Asked if the U.S. would be able to prevent the pro-Russian government in Crimea from holding the vote, Carney told reporters that he “can't predict the future.” But he insisted that the referendum “won't be viewed by the United States as legitimate.”
“It's inconsistent with the Ukrainian constitution, which says that any changes to Ukraine’s borders have to be decided by all of Ukraine,” said Carney. “Other countries have made it clear it will be viewed as illegitimate as well.”
Carney declined to say what measures the U.S. would take if Russia allows Crimea to go ahead with the vote, but cited sanctions Obama authorized last week that would allow the U.S. to target individuals found to be undermining democracy in Ukraine and the country's territorial integrity.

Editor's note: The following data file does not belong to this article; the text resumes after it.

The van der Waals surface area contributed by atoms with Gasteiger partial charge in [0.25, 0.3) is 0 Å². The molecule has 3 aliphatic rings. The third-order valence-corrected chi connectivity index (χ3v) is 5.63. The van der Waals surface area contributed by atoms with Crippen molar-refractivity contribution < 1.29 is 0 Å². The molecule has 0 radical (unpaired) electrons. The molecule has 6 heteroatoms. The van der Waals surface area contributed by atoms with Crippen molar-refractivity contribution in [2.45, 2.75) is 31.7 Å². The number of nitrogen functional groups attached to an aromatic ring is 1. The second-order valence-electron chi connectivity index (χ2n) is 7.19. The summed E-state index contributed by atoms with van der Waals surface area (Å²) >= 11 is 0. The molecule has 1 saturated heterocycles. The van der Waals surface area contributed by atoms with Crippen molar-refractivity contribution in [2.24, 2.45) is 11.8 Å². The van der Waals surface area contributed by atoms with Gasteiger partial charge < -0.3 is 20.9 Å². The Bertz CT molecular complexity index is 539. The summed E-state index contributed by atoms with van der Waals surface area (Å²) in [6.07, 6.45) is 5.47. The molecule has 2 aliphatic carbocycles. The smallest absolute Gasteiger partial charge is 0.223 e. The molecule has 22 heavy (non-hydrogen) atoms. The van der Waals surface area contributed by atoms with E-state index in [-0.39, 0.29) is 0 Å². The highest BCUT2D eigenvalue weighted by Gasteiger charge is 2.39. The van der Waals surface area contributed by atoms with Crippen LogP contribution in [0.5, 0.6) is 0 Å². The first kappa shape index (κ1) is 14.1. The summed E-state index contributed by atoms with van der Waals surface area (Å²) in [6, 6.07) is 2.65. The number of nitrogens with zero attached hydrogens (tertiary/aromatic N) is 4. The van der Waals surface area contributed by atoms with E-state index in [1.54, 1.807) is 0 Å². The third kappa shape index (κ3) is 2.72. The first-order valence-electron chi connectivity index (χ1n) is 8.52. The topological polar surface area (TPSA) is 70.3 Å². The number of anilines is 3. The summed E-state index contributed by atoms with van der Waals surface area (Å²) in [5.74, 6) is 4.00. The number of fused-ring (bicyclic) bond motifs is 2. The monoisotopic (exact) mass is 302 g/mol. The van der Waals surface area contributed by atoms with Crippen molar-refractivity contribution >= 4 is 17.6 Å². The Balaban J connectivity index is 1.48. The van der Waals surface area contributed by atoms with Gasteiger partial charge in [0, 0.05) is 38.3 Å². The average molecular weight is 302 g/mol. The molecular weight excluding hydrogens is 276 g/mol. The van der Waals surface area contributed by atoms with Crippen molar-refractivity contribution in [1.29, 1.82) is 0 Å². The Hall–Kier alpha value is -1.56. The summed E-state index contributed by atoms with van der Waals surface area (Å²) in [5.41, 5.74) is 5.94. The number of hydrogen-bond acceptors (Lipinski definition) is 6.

The U.S. though has yet to name any individuals to be sanctioned.
Carney said the measures established by Obama were “flexible” and would “allow for action to be taken that holds people accountable.”
President Obama has called on Moscow to de-escalate the situation in Crimea, after Russian troops seized control of the Ukrainian region.
Russian President Vladimir Putin has ignored calls to pull back his troops, sit down with the interim government in Kiev and allow international monitors.
Obama has called the military incursion a violation of international law and has urged Putin to block Crimea from holding the referendum on seceding from Ukraine.
Putin says that Moscow is protecting the rights of the majority ethnic Russian population in the region, but the White House has dismissed those claims, painting the incursion as a power grab.